The head of a major railroad union confronted Transportation Secretary Pete Buttigieg on Wednesday with allegations that some Norfolk Southern railroad workers have taken ill at the site of the railway's catastrophic toxic spill in East Palestine, Ohio.
Jonathon Long, the general chairman of the American Rail System Federation, accused Norfolk Southern of putting workers' health at risk at least in part due to its "cost-cutting business model."
He suggested further that the company "and other railroads alike must be held accountable in their operations, through rule-making and regulatory reform that establishes minimum safety standards in their operations."
In his March 1 letter to Buttigieg, entitled "Norfolk Southern Is Dangerous to America," Long, whose union represents workers on the Norfolk Southern Railroad, noted that while "the world was learning about the horrors occurring in East Palestine on television, NS officials assessed the damages and carried out their plans for rebuilding their track structure so that they could get trains moving again."
According to Long, the railroad's alleged prioritization of resuming business, as opposed to first adequately addressing safety and health concerns after the derailment, reflected the interests of shareholders and Wall Street, contra the well-being of those in the disaster area.
While East Palestine residents were ordered to evacuate amid the release of trench warfare gas — the result of the railroad's combustion of its toxic cargo — Long noted that the approximately 40 Norfolk Southern maintenance-of-way employees tasked with cleaning up the wreckage were neither offered nor provided with "appropriate personal protective equipment."
Among the items of PPE the workers had allegedly done without but needed were: "respirators that are designed to permit safely working around vinyl chloride, eye protection and protective clothing such as chemical restraint suits, rubber overboots and rubber gloves rated for safely working around the spilled chemicals that prevent direct contact with such substances."
Workers allegedly replaced cabin filters on the derailment site and conducted deep cleanings of machinery used by outside contractors in cleanup, efforts all without appropriate protective equipment.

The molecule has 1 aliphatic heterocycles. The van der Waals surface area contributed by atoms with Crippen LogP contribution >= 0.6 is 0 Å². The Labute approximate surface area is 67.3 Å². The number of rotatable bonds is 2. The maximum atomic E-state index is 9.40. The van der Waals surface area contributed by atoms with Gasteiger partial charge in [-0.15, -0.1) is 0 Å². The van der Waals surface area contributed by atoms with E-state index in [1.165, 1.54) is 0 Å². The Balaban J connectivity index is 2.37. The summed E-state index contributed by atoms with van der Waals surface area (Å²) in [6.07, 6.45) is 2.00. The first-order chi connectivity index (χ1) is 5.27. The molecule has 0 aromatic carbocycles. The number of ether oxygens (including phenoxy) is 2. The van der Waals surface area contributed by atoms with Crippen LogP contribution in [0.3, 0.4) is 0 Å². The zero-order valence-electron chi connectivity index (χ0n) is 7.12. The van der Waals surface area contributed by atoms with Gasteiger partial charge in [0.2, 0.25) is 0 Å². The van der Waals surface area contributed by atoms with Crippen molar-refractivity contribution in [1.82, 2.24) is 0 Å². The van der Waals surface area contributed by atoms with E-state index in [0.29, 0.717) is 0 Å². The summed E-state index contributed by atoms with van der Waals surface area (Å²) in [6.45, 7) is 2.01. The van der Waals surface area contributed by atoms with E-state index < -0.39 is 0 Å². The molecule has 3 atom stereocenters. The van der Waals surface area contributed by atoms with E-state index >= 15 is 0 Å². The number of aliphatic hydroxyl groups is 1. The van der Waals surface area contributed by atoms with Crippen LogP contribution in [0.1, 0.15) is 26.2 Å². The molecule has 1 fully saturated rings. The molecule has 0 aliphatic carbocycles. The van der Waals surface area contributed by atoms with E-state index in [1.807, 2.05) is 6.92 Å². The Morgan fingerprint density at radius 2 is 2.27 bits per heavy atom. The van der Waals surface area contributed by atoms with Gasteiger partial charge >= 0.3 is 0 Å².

One worker reportedly told Long that the chemicals released in the derailment caused him to suffer nausea and migraines. Upon expressing this and other health concerns to his supervisor, he was allegedly ghosted.
"Many other Employees reported that they continue to experience migraines and nausea, days after the derailment," wrote Long. "They all suspect that they were willingly exposed to these chemicals at the direction of NS. This lack of concern for the Workers' safety and well-being is, again, a basic tenet of NS' cost-cutting business model."
TheBlaze previously reported that independent analysis of Environmental Protection Agency data concerning the fallout of the derailment has revealed that, contrary to previous claims made by EPA officials, there continue to be abnormally high levels of airborne toxins that could jeopardize the long-term health of residents in the area.
In a nearly identical letter to Ohio Gov. Mike DeWine (R), Long emphasized that action needs to be taken "before more trains go off the rails in communities like East Palestine and endure the sorrows that follow such senseless, preventable disasters."
"[Norfolk Southern] has pierced itself, but it has somehow left communities like East Palestine and the NS Workers with the many sorrows," said the letter. "This is immoral, and it is all because of the railroad's cost-cutting business model that disregards the sanctity of human life for the sake of more record profits."
Norfolk Southern, which reportedly has greased politicians' hands to the tune of nearly $100 million since 1990, told Axios that the company was "on-scene immediately after the derailment and coordinated our response with hazardous material professionals who were on site continuously to ensure the work area was safe to enter and the required PPE was utilized, all in addition to air monitoring that was established within an hour."
Buttigieg, who didn't make a public statement about the disaster until 10 days after the derailment and didn't make it to East Palestine for another 10 days, met with railroad union heads and Amit Bose, the top official at the Federal Railroad Administration, on Wednesday to discuss the disaster and potential safety improvements.
Having ostensibly dropped the ball on East Palestine, the FRA and Buttigieg announced a national initiative "for focused inspections on routes that carry high-hazard flammable trains (HHFTs) and other trains carrying large volumes of hazmat commodities."
"Safety is always our number one priority, and the Norfolk Southern derailment reminds us of the importance of ensuring no industry can put its profits over the safety of its workers and the communities it serve," said Buttigieg.
Bose said, "FRA is vigorously responding to the concerns expressed by residents of East Palestine and the surrounding areas, and as a result of the recent derailment, we are ramping up our safety efforts across the country."
The DOT will also purportedly seek to implement a rule requiring two-person train crews as well as target legacy tank cars, particularly those carrying hazmat, for inspections and safety reviews.
WEWS-TV reported that Norfolk Southern CEO Alan Shaw is expected to testify before the Republican-controlled Congress next week over the derailment and the company's hand in recovery efforts.
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